A number of commercial airlines have rerouted flights to avoid possible danger amid escalating tensions between the United States and Iran.
The UK has urged Iran not to carry out further “reckless and dangerous” attacks after Tehran fired missiles at military bases in Iraq hosting British and US troops.
British Airways rerouted flight 134 from Mumbai to Heathrow mid-way through the flight, to avoid crossing Iraqi airspace. The plane flew in a circle and was then diverted to the Greek capital Athens for refuelling.
One passenger, who asked not to be named, told the PA news agency that Indian nationals had been stuck in the terminal for a number of hours.
He said: “Since we don’t have Schengen visa, BA couldn’t put us in hotels which are outside the airport. Athens staff are doing their best to find alternate BA flights for us but looks like 20 odd passengers couldn’t be accommodated.
“So either we will be put on other flights or else have to spend the night at the terminal lounge.”
British Airways said: “We appreciate the frustrating situation that a handful of our customers are in, without visas to enter Greece, following the diversion.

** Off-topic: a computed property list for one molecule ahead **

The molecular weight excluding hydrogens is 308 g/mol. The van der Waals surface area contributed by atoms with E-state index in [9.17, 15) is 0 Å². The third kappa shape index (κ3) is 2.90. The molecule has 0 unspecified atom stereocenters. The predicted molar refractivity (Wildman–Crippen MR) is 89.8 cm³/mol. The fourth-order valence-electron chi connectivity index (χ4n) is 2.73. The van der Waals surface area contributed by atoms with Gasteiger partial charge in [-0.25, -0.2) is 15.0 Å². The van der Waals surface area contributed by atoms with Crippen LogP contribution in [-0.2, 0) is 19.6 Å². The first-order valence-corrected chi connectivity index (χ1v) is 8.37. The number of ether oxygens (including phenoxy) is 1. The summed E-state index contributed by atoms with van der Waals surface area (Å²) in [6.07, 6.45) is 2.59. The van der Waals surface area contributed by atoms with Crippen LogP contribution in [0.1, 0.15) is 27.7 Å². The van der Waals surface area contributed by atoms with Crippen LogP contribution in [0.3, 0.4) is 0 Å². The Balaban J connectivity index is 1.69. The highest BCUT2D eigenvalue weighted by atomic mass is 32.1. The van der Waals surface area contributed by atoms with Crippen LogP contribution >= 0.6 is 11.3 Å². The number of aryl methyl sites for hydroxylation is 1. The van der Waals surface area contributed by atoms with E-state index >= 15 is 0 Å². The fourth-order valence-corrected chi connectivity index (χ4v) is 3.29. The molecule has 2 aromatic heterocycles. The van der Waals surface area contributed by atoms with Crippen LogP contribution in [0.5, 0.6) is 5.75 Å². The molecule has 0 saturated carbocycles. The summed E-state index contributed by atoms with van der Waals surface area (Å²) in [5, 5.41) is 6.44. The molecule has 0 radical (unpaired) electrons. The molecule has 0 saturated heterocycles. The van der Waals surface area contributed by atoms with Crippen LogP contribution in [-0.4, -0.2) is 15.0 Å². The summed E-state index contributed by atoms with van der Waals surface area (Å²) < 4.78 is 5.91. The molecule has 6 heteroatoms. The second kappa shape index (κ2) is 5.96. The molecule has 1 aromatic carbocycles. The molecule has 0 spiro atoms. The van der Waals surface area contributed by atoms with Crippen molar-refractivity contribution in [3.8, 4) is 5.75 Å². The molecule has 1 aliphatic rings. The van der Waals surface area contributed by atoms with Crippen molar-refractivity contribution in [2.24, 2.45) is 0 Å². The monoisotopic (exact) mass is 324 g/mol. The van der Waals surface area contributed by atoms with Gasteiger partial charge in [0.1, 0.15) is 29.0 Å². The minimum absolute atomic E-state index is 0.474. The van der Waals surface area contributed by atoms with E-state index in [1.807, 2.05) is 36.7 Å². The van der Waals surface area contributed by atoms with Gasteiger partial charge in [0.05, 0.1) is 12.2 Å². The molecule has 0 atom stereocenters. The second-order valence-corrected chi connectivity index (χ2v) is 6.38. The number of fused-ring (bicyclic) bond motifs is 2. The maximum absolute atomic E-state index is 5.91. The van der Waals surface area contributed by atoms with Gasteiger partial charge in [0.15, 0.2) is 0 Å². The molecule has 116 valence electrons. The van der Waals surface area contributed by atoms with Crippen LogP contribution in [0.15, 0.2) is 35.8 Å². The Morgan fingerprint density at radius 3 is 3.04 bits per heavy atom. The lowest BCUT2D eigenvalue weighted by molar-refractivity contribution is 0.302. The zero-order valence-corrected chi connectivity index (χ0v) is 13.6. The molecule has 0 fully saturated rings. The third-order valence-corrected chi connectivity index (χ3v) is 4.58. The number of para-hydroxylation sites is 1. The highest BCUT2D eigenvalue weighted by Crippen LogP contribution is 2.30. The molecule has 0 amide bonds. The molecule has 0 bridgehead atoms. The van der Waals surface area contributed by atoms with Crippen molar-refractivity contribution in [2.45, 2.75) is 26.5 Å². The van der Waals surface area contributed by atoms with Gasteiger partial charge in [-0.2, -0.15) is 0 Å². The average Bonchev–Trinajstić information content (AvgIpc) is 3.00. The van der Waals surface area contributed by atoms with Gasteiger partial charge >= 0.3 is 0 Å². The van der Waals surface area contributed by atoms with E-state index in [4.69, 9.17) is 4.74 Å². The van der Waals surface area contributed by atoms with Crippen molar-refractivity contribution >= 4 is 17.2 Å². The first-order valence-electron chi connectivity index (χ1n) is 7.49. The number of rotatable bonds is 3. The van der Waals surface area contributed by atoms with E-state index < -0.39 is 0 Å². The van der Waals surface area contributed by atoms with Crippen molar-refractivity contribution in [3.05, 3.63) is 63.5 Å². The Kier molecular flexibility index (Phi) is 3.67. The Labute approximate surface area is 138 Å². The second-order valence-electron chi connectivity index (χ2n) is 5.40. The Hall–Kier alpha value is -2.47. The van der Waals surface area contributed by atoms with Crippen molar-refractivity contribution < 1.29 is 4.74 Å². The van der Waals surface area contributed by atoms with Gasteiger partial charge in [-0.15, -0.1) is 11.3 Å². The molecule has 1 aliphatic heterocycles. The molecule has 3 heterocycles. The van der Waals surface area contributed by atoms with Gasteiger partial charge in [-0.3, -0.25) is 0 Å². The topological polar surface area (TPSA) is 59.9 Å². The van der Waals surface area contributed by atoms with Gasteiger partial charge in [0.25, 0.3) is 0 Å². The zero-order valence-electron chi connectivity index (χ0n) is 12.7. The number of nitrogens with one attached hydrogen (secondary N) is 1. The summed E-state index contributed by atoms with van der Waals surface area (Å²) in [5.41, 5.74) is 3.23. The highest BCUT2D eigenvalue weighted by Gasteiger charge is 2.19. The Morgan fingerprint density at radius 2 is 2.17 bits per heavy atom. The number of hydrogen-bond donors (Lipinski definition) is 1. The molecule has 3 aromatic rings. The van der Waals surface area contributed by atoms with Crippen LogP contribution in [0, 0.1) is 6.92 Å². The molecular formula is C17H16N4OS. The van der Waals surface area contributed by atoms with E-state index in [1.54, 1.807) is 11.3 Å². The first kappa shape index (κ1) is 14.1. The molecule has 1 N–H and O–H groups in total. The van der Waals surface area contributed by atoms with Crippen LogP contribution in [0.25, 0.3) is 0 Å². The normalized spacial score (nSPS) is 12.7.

“We have apologised to our customers for the delay to their travel plans and our colleagues are doing everything they can to rebook customers, and take care of them until their flight departs.”
Virgin Atlantic said it is “closely monitoring the situation” and its aircraft are not flying over Iranian airspace. Due to changes in flight routing, trips to and from Mumbai may take longer than expected.
Australian carrier Qantas said it is altering its route from London to Perth, Australia, to avoid Iranian and Iraqi airspace until further notice.
The US Federal Aviation Administration has barred American pilots and carriers from flying in areas of Iraqi, Iranian and some Persian Gulf airspace while the Russian aviation agency has recommended all Russian airlines avoid flying over Iran, Iraq, the Persian Gulf and the Gulf of Oman.
Foreign Secretary Dominic Raab has urged Iran to pursue “urgent de-escalation” as the crisis in the Gulf intensifies.
US President Donald Trump tweeted “all is well” following the attack on the bases, which was carried out in response to the killing of Iranian General Qassem Soleimani by America.
US officials said 15 missiles were fired, with 10 striking the Ain al-Asad base 100 miles west of Baghdad, one striking a base in Irbil in northern Iraq’s semi-autonomous Kurdish region, and another four missing their targets.